By Laura Grimm
Sunday marks the conclusion of Daylight Saving Time (DST), an almost century-old practice that 40 percent of Americans think is not worth the hassle (Rasmussen Reports, 2012).
I’ll admit it’s nice in the fall when we get an extra hour of sleep, but I count myself among those who would rather not have DST.
Most of the world agrees; only about 70 countries have DST. Not even all of America follows the practice; Hawaii, Arizona and some territories stick to normal time.
There are reasons, of course, why this practice was started. Springing forward to DST during the summer months was thought to decrease energy consumption, provide economic benefits and lower the number of car accidents.
However, this is not entirely true. Energy is conserved in some areas during DST, but it is minimal at best—and sometimes energy use increases. In Indiana, the decreased use of electricity for light was superseded by the increased use of air conditioning (Matthew Kotchen and Laura E. Grant, 2006).
DST also increases gasoline consumption since there is an extra hour of light in the evening, and it causes scheduling headaches for airlines, leading to travel delays and lost revenue. For anyone who forgets to change their clock, it can also mean being late to church, work or their child’s soccer game.
While DST may decrease car accidents during the summer months, the switch in the fall sees a 186 percent spike in pedestrian fatalities per mile walked (Paul Fischbeck and David Gerard, 2007).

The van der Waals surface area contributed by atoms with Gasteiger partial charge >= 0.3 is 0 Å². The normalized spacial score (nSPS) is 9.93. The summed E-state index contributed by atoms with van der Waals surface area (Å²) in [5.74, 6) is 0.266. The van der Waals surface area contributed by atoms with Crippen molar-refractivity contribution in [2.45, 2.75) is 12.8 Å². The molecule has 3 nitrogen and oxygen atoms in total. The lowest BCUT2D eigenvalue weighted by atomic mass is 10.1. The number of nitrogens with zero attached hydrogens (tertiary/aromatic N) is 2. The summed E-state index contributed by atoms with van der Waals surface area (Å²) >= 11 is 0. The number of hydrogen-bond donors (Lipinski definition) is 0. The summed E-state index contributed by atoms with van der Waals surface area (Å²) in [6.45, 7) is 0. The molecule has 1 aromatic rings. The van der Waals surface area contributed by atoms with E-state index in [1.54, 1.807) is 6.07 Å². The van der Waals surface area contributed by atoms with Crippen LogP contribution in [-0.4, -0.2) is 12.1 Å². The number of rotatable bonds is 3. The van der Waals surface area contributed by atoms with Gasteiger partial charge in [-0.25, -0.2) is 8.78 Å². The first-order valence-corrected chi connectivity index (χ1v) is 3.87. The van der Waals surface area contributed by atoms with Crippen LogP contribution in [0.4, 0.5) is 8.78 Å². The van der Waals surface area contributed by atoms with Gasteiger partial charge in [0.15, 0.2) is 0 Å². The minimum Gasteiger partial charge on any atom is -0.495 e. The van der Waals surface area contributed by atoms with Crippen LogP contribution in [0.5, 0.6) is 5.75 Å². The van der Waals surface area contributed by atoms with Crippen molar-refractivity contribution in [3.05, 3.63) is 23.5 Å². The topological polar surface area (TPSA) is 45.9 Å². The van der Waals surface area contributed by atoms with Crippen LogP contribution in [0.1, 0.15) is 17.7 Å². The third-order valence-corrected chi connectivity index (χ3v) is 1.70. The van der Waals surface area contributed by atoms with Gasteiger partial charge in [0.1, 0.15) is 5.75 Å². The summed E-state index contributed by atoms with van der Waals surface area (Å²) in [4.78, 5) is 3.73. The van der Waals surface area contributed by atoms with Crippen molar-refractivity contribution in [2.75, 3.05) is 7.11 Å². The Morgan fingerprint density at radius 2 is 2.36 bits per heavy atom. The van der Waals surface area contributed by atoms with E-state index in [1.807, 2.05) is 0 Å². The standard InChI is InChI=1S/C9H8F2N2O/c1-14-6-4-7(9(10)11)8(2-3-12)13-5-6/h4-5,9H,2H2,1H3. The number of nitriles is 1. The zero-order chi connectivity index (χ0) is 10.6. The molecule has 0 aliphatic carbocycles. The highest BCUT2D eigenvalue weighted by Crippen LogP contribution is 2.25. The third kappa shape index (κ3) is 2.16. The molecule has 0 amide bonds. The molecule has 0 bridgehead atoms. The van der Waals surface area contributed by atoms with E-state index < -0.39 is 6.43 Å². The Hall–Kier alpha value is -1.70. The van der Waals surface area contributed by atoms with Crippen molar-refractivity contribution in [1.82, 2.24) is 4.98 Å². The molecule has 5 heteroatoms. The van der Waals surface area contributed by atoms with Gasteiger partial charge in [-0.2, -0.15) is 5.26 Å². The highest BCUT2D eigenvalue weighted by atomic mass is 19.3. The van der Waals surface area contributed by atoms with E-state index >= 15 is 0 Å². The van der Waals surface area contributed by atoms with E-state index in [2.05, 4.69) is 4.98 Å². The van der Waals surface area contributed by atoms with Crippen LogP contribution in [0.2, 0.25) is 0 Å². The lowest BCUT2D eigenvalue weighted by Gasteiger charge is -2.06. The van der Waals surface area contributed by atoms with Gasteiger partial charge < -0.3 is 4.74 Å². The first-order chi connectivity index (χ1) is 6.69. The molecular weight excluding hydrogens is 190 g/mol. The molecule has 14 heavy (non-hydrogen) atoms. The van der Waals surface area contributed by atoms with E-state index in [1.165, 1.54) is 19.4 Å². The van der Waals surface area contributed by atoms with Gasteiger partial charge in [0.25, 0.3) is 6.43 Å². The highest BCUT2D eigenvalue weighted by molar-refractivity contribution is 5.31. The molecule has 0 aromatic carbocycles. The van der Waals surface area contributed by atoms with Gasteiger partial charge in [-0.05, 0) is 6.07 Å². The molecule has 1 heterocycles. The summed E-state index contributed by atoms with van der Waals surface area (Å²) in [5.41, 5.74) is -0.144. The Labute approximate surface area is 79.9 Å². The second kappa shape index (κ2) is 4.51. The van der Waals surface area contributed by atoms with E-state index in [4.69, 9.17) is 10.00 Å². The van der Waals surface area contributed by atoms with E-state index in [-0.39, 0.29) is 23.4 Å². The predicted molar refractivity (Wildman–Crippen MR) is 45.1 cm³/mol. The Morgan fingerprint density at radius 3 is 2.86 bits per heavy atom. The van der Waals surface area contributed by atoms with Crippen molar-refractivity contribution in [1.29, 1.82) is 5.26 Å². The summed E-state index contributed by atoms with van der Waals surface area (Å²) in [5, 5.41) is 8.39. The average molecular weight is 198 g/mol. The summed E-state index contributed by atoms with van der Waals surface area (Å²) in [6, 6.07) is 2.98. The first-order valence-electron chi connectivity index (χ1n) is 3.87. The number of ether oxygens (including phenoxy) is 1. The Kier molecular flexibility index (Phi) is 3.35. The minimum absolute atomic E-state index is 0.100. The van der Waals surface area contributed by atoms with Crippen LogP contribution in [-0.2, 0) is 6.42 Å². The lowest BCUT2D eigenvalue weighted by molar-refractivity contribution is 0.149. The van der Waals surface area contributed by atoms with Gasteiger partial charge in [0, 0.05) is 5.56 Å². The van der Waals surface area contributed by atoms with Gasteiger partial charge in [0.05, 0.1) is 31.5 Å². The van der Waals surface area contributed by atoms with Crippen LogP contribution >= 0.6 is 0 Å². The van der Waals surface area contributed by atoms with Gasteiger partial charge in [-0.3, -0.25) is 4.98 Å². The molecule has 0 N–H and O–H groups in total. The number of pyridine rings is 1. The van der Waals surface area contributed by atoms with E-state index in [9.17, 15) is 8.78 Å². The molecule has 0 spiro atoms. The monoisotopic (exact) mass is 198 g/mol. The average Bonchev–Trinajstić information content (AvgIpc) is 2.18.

Basically, the cons of DST outweigh the pros. Further, the motivations behind it are not as innocent as they seem. From the beginning, the push for DST has been led by retail outlets and recreational businesses. Many people believe DST was started due to agricultural reasons, but this is not the case. Farmers have always been against it. We don’t like it.
In the words of my very wise farming mother, “It’s inconvenient.”
Cows don’t care about our clocks. When they feel like it’s been 12 hours since their last milking, they don’t care that the clock says it’s only been 11.
Our bodies don’t care either. DST disrupts our internal circadian rhythm, leading to fatigue and decreased concentration and memory. Some people adjust quickly, but it can take up to three weeks for others (Sleep Medicine, 2009).
Worse, during the first week after DST begins in the spring, there are higher rates of heart attacks, work-related injuries, car accidents and suicides.
Our bodies don’t like change. Instead of subjecting them to time changes twice a year—with some deadly side effects—let’s leave the clocks alone.